Population Connection

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Population Connection is a 501(c)(3) organization based in Washington D.C., United States that attempts to stop what they believe is an unsustainable rate of world population growth. The organization was founded as Zero Population Growth in 1968 by Paul R. Ehrlich, Richard Bowers, and Charles Remington, in the wake of the impact from Ehrlich's best-selling book, The Population Bomb. They adopted their current name in 2002.

Mission[edit]

Population Connection describes their mission as such:

"Overpopulation threatens the quality of life for people everywhere. Population Connection is the national grassroots population organization that educates young people and advocates progressive action to stabilize world population at a level that can be sustained by Earth's resources."[1]

In an interview with Discovery News, John Seager, President and CEO of Population Connection, stated,

"Population stabilization is not a cure all, but without it, it will be hard to solve much of anything else."[2]

Activities[edit]

Advocacy[edit]

Population Connection advocates for policies they believe will reduce the world's population. In 2012, they supported efforts to redirect funding away from abstinence-only sex education programs, increase government funding for family planning for low-income women, and make it illegal for pharmacists to refuse to fulfill birth control prescriptions due to moral or religious objections.[3]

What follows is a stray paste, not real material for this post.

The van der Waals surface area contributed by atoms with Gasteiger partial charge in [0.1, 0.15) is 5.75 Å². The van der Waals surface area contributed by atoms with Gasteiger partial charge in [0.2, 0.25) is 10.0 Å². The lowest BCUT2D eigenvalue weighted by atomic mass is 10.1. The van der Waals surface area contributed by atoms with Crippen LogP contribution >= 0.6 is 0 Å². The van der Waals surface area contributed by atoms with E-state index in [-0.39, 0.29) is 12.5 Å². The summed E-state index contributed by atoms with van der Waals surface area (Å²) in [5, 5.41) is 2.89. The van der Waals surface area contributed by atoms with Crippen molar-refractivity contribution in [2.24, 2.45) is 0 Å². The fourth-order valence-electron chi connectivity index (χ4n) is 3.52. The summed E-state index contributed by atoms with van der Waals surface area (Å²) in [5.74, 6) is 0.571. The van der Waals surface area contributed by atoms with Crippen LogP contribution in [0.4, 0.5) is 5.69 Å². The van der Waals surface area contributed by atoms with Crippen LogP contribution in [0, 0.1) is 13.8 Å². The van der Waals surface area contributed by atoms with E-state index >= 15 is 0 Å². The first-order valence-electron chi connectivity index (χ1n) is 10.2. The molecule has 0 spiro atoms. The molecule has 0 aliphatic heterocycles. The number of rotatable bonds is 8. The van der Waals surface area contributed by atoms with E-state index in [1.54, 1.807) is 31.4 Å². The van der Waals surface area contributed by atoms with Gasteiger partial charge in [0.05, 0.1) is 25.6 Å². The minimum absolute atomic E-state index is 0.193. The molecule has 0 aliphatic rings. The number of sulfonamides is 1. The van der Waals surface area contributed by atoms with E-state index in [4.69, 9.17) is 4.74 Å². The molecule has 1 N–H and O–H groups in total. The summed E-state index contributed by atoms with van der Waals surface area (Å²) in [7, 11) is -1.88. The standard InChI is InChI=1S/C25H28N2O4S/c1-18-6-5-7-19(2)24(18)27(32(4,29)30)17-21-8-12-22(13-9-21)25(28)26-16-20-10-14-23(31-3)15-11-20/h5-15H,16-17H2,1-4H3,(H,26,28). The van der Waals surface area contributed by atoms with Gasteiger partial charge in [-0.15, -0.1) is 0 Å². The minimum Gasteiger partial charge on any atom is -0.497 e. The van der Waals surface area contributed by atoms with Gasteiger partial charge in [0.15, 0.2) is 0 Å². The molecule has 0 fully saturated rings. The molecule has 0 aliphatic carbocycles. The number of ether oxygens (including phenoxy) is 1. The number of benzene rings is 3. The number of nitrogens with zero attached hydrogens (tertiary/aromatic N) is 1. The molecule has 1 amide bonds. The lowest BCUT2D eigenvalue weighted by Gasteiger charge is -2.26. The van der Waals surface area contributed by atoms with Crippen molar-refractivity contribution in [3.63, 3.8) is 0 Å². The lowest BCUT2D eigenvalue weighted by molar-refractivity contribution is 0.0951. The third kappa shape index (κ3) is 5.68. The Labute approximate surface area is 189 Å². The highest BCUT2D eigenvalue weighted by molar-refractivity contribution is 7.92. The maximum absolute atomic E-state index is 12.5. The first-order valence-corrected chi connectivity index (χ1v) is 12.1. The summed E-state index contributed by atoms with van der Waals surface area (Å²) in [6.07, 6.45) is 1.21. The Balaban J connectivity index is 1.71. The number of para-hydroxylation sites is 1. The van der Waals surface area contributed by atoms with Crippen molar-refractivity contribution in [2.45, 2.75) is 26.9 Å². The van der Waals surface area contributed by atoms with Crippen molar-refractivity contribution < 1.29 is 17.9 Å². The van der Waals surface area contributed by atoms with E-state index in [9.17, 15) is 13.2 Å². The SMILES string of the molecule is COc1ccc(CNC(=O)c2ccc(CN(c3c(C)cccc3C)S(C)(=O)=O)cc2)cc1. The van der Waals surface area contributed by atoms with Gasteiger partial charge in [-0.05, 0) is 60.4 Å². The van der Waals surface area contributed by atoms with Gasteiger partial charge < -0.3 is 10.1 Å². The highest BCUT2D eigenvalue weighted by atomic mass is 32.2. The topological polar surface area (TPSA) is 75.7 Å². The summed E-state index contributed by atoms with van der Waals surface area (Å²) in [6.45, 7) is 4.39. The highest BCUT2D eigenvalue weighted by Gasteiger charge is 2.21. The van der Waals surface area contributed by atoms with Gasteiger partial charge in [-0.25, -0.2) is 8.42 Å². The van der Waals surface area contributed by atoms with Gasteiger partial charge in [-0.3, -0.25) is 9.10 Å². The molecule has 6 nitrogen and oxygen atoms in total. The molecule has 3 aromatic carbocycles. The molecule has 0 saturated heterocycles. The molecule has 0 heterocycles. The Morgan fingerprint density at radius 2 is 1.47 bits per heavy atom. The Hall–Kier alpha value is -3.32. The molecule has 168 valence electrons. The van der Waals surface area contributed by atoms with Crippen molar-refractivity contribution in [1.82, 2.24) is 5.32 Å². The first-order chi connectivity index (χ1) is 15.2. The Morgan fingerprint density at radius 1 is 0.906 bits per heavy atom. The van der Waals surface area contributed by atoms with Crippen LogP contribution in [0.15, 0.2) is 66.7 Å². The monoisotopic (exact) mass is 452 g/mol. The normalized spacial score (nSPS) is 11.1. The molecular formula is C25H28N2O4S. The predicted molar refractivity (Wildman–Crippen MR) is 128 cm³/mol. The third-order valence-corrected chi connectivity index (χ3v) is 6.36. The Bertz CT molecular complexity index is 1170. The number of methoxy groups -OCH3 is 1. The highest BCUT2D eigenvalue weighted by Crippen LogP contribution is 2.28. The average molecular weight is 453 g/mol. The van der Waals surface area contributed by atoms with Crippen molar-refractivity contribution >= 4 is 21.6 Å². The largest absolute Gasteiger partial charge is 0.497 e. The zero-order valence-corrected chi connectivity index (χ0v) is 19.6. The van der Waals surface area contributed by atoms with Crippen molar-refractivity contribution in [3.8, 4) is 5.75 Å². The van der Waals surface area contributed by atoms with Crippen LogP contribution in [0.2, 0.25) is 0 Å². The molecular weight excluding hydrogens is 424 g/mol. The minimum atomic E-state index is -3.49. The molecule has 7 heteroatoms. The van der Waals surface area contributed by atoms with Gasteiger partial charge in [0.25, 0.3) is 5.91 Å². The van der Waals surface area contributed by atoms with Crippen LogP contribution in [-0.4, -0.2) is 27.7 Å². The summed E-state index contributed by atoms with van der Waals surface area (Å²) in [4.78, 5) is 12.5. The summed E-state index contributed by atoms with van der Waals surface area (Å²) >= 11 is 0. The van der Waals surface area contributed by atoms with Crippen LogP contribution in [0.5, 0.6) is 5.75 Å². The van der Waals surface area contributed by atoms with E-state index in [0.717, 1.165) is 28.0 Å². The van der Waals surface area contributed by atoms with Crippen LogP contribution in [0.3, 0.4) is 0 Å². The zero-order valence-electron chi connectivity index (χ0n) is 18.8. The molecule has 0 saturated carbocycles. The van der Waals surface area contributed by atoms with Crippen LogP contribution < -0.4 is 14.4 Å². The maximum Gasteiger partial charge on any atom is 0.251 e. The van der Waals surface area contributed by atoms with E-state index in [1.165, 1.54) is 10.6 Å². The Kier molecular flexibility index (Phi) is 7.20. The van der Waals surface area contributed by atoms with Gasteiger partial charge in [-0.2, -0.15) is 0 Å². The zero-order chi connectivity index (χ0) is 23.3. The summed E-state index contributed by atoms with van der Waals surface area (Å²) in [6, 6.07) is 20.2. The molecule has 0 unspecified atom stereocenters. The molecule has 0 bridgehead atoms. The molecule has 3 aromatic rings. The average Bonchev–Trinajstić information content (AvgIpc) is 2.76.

Activist training[edit]

In 2011, Population Connection brought 78 activists (including 42 college students) to Washington D.C. in order to "train them to become effective constituent lobbyists."[3]

Education[edit]

Population Connection claims to conduct more than 500 workshops for educators each year. Educators are trained to use their population resources in the classroom.[3]

The Reporter[edit]

The Reporter is Population Connection's magazine about overpopulation, the environment, poverty, and reproductive rights.[4]

References[edit]

  1. ^ "Goals and Mission". Population Connection. Retrieved 12 July 2012. 
  2. ^ Wall, Tim (13 Jan 2012). "Zero Population Growth = Healthier Planet?". Discovery News. Retrieved 12 July 2012. 
  3. ^ a b c "Goals and Programs 2012". Population Connection. Retrieved 12 July 2012. 
  4. ^ "The Reporter". Population Connection. Retrieved 12 July 2012. 

External links[edit]